Originally published at DocJournalism.com
Documentary filmmakers constantly search for stories and ideas that will connect with their intended audiences. When creating a personal brand, filmmakers have another challenge facing them: connect with not only their audiences, but also prospective clients, subjects, funding sources, distribution houses, and other entities in the documentary industry. Here is the story of two documentary filmmakers, Penny Lane and Nick Broomfield, who have established their identity to communicate their brand of storytelling online.
Filmmaker Penny Lane has that name. She is so aware of her connection to the Beatles’ hit song that she devotes an entire section of her website to it. “Is ‘Penny Lane’ some sort of stage name, or nom de plume?” reads the first line of herFrequently Asked Questions section on her website. Her succinct answer: no. Lane’s FAQ follows with several more questions, all regarding her name and the Beatles. Did she change her name legally? “No. Penny Lane is my given name. It’s on my birth certificate.” Lane has seized the opportunity to showcase her sense of humor, and to clear the air about her given name throughout her website. It is a sort of built-in brand, that she had to do nothing to achieve, because it was given to her at birth. She concludes her FAQ by answering this question: “Did your parents like the Beatles?” Her answer: “Clearly.”
Lane’s tongue in cheek approach demonstrates she knows herself. Filmmakers must understand their story when pitching a film, but experts agree they must first be fluent in communicating who they are as a filmmaker. Lane does this well right away, starting with her website’s domain name. Lane’s personality is evident throughout the site. If website readers had not already checked out the FAQ tab, she concludes her biography with: “And yes, Penny Lane is her real name (see FAQ).” At the bottom of each page on her website, Lane lists as a sort of tagline:
*Not to be confused with:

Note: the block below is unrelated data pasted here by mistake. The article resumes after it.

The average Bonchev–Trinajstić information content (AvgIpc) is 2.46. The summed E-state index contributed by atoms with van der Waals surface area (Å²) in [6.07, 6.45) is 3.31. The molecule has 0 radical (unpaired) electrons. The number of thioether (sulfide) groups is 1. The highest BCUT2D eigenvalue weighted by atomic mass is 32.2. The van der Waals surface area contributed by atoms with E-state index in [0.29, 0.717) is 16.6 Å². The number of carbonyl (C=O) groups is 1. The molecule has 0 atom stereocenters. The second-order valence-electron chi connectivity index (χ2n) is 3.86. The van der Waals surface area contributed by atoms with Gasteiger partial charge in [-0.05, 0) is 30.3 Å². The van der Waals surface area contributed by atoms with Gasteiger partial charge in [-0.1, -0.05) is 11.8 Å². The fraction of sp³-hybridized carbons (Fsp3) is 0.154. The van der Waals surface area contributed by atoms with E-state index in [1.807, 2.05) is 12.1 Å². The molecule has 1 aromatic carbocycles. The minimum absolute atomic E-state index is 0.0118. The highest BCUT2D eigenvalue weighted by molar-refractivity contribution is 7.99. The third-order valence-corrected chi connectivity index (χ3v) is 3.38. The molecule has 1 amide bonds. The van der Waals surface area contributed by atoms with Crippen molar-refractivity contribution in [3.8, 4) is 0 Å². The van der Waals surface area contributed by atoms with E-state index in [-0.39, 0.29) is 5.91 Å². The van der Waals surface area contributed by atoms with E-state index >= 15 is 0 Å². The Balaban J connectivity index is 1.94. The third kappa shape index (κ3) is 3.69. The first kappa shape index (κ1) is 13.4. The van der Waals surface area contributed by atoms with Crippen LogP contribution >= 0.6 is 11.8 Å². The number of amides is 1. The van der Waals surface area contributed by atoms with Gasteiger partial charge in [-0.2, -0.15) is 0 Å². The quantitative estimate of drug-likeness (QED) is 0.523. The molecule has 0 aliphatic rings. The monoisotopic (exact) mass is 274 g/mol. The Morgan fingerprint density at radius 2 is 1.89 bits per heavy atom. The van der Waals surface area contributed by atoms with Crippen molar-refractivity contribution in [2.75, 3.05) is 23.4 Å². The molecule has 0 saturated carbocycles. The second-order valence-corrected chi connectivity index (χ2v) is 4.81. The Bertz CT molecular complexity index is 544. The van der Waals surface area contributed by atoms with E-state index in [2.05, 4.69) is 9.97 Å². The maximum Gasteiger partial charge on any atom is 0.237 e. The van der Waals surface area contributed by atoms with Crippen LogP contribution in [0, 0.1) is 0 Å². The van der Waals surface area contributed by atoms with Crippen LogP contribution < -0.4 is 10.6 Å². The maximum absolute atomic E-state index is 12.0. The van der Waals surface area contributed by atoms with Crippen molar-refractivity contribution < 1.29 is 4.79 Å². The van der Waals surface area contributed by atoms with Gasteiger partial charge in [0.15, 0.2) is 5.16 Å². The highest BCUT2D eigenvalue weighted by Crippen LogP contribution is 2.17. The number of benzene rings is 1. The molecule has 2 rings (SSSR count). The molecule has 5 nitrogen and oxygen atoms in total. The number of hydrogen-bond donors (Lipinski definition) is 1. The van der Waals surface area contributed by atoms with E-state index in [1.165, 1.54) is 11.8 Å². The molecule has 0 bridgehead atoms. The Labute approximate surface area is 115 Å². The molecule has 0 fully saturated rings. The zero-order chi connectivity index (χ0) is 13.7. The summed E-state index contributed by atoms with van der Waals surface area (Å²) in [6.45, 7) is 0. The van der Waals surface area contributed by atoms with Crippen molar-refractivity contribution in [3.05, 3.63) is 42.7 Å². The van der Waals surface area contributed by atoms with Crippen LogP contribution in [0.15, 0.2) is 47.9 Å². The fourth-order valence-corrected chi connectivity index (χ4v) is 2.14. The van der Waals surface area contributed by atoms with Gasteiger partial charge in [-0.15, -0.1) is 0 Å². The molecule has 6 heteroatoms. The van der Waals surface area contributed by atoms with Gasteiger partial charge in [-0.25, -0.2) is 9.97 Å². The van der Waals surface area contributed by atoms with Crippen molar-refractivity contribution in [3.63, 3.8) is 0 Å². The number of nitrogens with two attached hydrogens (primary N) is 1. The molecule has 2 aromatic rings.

Pennie Lane, a groupie.
Penny Lane, a Beatles song.
Penny Lane, a street in England.
But Lane is not simply someone with a name that can be referenced with a famous piece of popular culture. She is an awardwinning filmmaker. Continuing on through her website, her accomplishments, awards, and other achievements are listed on a Bio page, written in the third person. She begins with her most recent film, NUTS! (2016), and lists her most noteworthy films first, such as Our Nixon ( 2013), followed by other projects and talents.
Lane uses a simple design with lots of useful white space to showcase not only herself but her work. Her Films page displays her films in a simple grid, and hovering over each film allows the website’s audience to read things like the film’s tagline, a brief description, watch a trailer, see a poster image or other movie art, and link to the film’s website. Each film’s festival entries, list of awards, and critical reviews are also included. Lane’s Films section can be sorted by all films, shorts or feature length films. Each film often has embedded videos from either the Vimeo or YouTube platform, allowing the audience to also connect with Lane on those websites.
Lane often pens articles on subjects related to the film industry. Her website’s Words section includes published writings, essays, and even interviews she has given to other people or organizations. This section allows her audience to hear her own voice about a variety of issues and topics. In keeping with the design and mood of her website, the Words page displays articles and essays with simple one-line explainers. Each article or essay includes a brief comment by Lane. These are often pithy, sometimes humorous, but all make use of brevity. The entries are listed chronologically, allowing Lane’s audience to peruse her voice at different points in her career.
Lane’s Contact page includes a brief form for people to sign up for her mailing list, but also includes her email spelled out in a sort of Internet phonetics, so that spam cannot easily be sent to her (Her email is also listed on the top left of every page on her website, but interestingly it is not listed phonetically). The Contact page also lists her distributor, Vtape, and includes a link to Lane’s biography on the distributor’s website. Lane’s website includes a Downloads page with high resolution stills from her films that can be saved, and a director photo of Lane herself.
Lane’s social media presence is prominent at the top of every page on her website. It includes icons that link to Vimeo, Twitter and Facebook. Lane’s Vimeo account includes trailers and clips for her films, and a brief biography. Some of her shorts are available to watch in their entirety, and the film she features as the centerpiece of her Vimeo landing page was a Vimeo Staff Pick, which gives it more weight.